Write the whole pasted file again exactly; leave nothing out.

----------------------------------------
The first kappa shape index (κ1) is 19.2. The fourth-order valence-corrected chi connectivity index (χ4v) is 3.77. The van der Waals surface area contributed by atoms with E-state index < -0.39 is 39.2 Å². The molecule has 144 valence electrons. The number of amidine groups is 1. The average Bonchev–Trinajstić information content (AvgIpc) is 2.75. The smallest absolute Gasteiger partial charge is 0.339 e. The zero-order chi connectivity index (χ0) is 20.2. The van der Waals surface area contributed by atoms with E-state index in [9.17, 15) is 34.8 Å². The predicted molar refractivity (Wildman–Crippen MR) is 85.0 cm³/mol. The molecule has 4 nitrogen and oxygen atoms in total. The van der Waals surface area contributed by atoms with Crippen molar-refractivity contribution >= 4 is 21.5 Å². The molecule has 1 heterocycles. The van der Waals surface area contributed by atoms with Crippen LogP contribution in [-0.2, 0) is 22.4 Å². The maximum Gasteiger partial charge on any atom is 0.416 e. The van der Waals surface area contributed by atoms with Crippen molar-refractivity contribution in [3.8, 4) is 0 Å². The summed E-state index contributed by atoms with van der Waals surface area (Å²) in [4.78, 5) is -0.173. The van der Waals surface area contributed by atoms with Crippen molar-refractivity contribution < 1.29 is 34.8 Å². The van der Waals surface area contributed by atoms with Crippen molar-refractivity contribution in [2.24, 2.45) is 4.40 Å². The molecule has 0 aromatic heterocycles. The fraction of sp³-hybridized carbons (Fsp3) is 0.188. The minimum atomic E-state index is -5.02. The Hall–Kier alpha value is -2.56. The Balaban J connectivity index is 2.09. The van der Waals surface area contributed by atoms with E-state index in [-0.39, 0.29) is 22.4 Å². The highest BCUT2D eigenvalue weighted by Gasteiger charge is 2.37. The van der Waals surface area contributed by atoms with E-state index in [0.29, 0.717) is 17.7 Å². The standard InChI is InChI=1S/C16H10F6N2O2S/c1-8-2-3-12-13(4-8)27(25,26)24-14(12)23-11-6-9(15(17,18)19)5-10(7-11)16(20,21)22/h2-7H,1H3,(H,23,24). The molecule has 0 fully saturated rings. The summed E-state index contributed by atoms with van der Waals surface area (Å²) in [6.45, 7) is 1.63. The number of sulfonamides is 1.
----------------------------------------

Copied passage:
The first kappa shape index (κ1) is 19.2. The fourth-order valence-corrected chi connectivity index (χ4v) is 3.77. The van der Waals surface area contributed by atoms with E-state index < -0.39 is 39.2 Å². The molecule has 144 valence electrons. The number of amidine groups is 1. The average Bonchev–Trinajstić information content (AvgIpc) is 2.75. The smallest absolute Gasteiger partial charge is 0.339 e. The zero-order chi connectivity index (χ0) is 20.2. The van der Waals surface area contributed by atoms with E-state index in [9.17, 15) is 34.8 Å². The predicted molar refractivity (Wildman–Crippen MR) is 85.0 cm³/mol. The molecule has 4 nitrogen and oxygen atoms in total. The van der Waals surface area contributed by atoms with Crippen molar-refractivity contribution >= 4 is 21.5 Å². The molecule has 1 heterocycles. The van der Waals surface area contributed by atoms with Crippen LogP contribution in [-0.2, 0) is 22.4 Å². The maximum Gasteiger partial charge on any atom is 0.416 e. The van der Waals surface area contributed by atoms with Crippen molar-refractivity contribution in [3.8, 4) is 0 Å². The summed E-state index contributed by atoms with van der Waals surface area (Å²) in [4.78, 5) is -0.173. The van der Waals surface area contributed by atoms with Crippen molar-refractivity contribution < 1.29 is 34.8 Å². The van der Waals surface area contributed by atoms with Crippen molar-refractivity contribution in [2.24, 2.45) is 4.40 Å². The molecule has 0 aromatic heterocycles. The fraction of sp³-hybridized carbons (Fsp3) is 0.188. The minimum atomic E-state index is -5.02. The Hall–Kier alpha value is -2.56. The Balaban J connectivity index is 2.09. The van der Waals surface area contributed by atoms with E-state index in [-0.39, 0.29) is 22.4 Å². The highest BCUT2D eigenvalue weighted by Gasteiger charge is 2.37. The van der Waals surface area contributed by atoms with E-state index in [0.29, 0.717) is 17.7 Å². The standard InChI is InChI=1S/C16H10F6N2O2S/c1-8-2-3-12-13(4-8)27(25,26)24-14(12)23-11-6-9(15(17,18)19)5-10(7-11)16(20,21)22/h2-7H,1H3,(H,23,24). The molecule has 0 fully saturated rings. The summed E-state index contributed by atoms with van der Waals surface area (Å²) in [6.45, 7) is 1.63. The number of sulfonamides is 1.